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FW: Query about draft Stochastic Language Models (N-Grams) Specification

From: Baggia Paolo <Paolo.Baggia@LOQUENDO.COM>
Date: Tue, 05 Oct 2004 15:53:54 +0200
To: www-voice@w3.org, james.hammerton@gtnet.com
Cc: Baggia Paolo <Paolo.Baggia@LOQUENDO.COM>, dsr@w3.org
Message-id: <A73E22CA0DFFDC48AB261C5BE8A21922041A38@EXC05A.cselt.it>

Dear James Hammerton,

You are completely right. If you want to train a 
Language Model you need to take care of the start and
end of sentence symbols.

I'll check in the draft if this is covered somewhere,
otherwise something important is missing.

I would like to inform you that the current specification 
is still a Working Draft, so it has to be considered
a "work in progress", a contribution of the W3C voice
Browser to the community, but it is far from a W3C
Reccomendation. Unfortunately the Voice 
Browser is currently not working on this topic, because
it is a "low priority" activity and currently inactive.
See the Voice Browser page http://www.w3.org/Voice/
for further details on it.

Best regards,
Paolo Baggia, Loquendo.


> - ---------- Forwarded message ----------
> Date: Thu, 30 Sep 2004 14:33:40 +0100
> From: James Hammerton <james.hammerton@gtnet.com>
> To: dsr@w3.org
> Subject: Query about draft Stochastic Language Models (N-Grams)
>     Specification
> 
> Dave,
> 
> I have a query about the draft Stochastic Language Models (N-Gram)
> Specification at http://www.w3.org/TR/2001/WD-ngram-spec-20010103/ of which
> you're listed as an author.
> 
> When extracting N-Grams from a corpus of sentences to develop a language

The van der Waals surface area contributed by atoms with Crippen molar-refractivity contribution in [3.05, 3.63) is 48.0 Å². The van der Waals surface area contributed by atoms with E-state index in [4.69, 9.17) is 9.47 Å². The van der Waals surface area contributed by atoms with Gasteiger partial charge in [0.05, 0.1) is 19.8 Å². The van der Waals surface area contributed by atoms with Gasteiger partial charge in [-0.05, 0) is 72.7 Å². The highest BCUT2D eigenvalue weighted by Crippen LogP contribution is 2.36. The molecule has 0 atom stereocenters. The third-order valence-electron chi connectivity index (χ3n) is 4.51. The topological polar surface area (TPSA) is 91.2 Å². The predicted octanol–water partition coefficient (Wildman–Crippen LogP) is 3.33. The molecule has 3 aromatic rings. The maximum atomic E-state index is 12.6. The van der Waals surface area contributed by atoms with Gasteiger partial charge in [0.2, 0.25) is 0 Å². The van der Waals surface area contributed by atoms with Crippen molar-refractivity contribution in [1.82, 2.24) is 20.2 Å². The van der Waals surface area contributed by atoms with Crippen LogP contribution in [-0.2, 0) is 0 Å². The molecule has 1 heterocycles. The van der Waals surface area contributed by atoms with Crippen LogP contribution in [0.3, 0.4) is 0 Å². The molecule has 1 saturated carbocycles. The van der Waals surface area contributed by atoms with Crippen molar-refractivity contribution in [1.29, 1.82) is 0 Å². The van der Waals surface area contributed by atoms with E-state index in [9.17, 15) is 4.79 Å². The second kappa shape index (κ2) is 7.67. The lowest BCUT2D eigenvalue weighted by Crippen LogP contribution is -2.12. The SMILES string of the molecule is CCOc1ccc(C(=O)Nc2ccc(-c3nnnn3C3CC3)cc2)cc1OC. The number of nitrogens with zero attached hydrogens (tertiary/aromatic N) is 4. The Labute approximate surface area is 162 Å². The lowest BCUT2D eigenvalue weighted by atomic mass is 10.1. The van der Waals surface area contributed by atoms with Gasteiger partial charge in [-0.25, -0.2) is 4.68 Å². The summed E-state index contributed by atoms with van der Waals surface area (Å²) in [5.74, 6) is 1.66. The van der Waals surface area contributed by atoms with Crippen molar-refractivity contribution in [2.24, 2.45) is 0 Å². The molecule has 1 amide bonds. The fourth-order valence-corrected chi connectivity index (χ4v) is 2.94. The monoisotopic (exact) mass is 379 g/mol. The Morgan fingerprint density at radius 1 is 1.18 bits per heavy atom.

> model, standard practice(*) is to add (N - 1) dummy symbols to the start of
> each sentence. For example, given the sentence "john loves mary", before
> extracting bi-grams you'd add a dummy symbol '<s>', e.g. "<s> john loves
> mary", thus the bi-grams extracted would be "<s> john", "john loves" and
> "loves mary".
> 
> * E.g. Chapter 6 of "Speech and Language Processing", Jurafsky and Martin,
> Prentice-Hall, 2000, and Chapter 6 of "Foundations of Statistical Natural
> Language Processing", Manning and Schutze, MIT Press, 1999 suggest this.
> 
> However, in the draft specification no mention is made of this. It provides
> an example of a corpus containing one sentence "A B A B C" with the
> corresponding N-Gram tree holding the following tri-grams (as well as the
> uni-gram "B" and bi-gram "B C"):
> 
> "A B A",
> "B A B",
> "A B C"
> 
> This seems wrong to me. Using the approach described in the above textbooks,
> I'd convert the sentence to "<s> <s> A B A B C" and extract the following
> N-grams:
> 
> "<s> <s> A"
> "<s> A   B"
> "A   B   A"
> "B   A   B"
> "A   B   C"
> 
> You can then correctly compute the probability of a sentence starting with
> A, or with A B. This information is lost in the tree as described in the
> draft specification. Using the uni-gram probability for "A" and the bi-gram
> probability for "A B" to get the ball rolling would be to use the wrong
> probabilities since those are probabilities for A or A B occurring anywhere
> in a sentence, not just at the start.
> 
> Also explicitly including the N-Grams with a dummy token in the tree would
> involve specifying a symbol that does not and should not occur in the
> recognition result.
> 
> How is a compliant speech recogniser/voice browser meant to deal with this
> issue when interpreting files written according to this specification?
> 
> Regards,
> 
> James



Gruppo Telecom Italia - Direzione e coordinamento di Telecom Italia S.p.A.

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Received on Tuesday, 5 October 2004 13:55:15 GMT

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